{{ timeAgo('2019-11-18 18:51:48 -0600') }} football Edit

Notre Dame-Boston College: Top Five Topics

For the seventh and final time this regular season — and fourth consecutive game this month — No. 15 Notre Dame (8-2) will be facing a team coming off a bye.

This time it is Boston College (5-5), which lost 38-31 to Florida State in its most recent contest on Nov. 9.

Our top five topics from the Monday conference with head coach Brian Kelly include:

Notre Dame Fighting Irish football fifth-year senior cornerback Shaun Crawford
Fifth-year senior cornerback Shaun Crawford intercepted two passes in Notre Dame's 49-20 win at Boston College in 2017. (Bob DeChiara/USA TODAY Sports)

1. Maintaining Physicality/Winning The Line Of Scrimmage

Last week, Notre Dame faced the nation’s No. 1 rushing team when Navy entered the contest averaging 357.9 yards per game.

While building a 38-0 lead, the Fighting Irish held the Midshipmen to 79 yards on 29 carries before Navy added the window dressing with 202 rushing yards thereafter in the 52-20 Irish romp. Navy still remains No. 1 at 349.3 — and now Boston College enters this weekend’s matchup ranked No. 5 with a 282.2 average on the ground.

Whereas the Midshipmen relied a lot on option and finesse, the Eagles are more downhill oriented with 250-pound AJ Dillon and 240-pound David Bailey. The grandson of former Notre Dame All-American receiver and College Football Hall of Fame inductee Thom Gatewood (1969-71), Dillon is third nationally in rushing yardage gained this season with 1,451, while Bailey has 765.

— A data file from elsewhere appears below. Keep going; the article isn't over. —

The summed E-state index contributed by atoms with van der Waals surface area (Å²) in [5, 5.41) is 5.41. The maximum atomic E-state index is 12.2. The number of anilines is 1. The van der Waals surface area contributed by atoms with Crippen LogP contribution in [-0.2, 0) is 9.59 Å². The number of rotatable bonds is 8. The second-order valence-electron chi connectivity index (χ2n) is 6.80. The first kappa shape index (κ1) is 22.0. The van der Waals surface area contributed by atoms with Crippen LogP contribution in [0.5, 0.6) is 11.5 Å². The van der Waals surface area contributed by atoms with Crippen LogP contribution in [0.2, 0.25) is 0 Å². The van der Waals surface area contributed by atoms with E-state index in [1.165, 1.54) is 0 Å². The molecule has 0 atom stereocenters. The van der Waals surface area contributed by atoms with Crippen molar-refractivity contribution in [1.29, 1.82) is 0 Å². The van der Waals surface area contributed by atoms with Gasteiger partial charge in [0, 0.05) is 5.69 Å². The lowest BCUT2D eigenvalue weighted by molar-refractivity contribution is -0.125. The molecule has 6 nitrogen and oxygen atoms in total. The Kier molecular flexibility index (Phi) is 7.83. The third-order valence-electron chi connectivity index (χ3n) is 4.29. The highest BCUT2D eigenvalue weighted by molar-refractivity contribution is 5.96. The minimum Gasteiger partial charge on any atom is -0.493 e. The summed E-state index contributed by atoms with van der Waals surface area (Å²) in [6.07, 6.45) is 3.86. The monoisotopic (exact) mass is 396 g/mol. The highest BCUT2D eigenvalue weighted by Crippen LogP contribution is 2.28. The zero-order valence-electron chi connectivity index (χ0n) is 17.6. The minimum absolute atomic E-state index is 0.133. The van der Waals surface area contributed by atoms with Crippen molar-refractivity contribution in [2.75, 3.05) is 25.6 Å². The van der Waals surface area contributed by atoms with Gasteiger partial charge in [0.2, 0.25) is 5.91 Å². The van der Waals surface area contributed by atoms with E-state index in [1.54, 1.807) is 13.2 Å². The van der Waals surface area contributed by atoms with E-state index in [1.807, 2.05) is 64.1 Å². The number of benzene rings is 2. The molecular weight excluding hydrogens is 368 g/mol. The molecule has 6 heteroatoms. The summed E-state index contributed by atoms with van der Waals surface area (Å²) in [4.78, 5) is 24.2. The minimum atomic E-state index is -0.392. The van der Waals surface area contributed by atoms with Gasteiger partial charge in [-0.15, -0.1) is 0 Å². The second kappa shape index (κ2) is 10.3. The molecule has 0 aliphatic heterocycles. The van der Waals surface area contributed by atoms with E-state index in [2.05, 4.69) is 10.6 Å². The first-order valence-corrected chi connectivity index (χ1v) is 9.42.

This is as meat-and-potatoes football as it gets.

“Again, from our perspective, it’s continue to execute at a high level offensively, control the line of scrimmage as best we can against a team that really wants to assert themselves in running the football,” Kelly summarized. “It should be a great matchup for our football team.”

2. Senior Day

As freshmen, this group endured the throes of a miserable 4-8 campaign, but since then has been a top-10 regular while producing a 30-6 mark and a berth to the four-team College Football Playoff last season. Kelly refers to it as “residual benefits."

“They didn’t seem to be benefits at the time, but they learned quite a bit from [2016] in terms of the preparation and the locker room, and all the things that are necessary to continue to build on your culture,” Kelly said. “Some of those guys are leaders today that have been able to make sure that no one takes our process for granted, and that you continue to work on it every day.

“So that experience definitely benefited those guys in their senior year.”

3. Ian Book Going Away From The Script … Or Not Always By The Book

Since the fourth quarter of the dramatic comeback win against Virginia Tech Nov. 2, senior quarterback Ian Book has excelled as a runner and passer. According to Kelly, some of can be attributed to making adjustments in practice where the offense is scripting less and operating more on feel than in a robotic sense.

“Ian is getting plays from the sideline and getting it in much more of a game-like fashion instead of just standing there and getting it off a script and almost it being formulated for him," Kelly explained. “We wanted it to be one where he had to see it, digest it and then we would coach it after the fact in film study.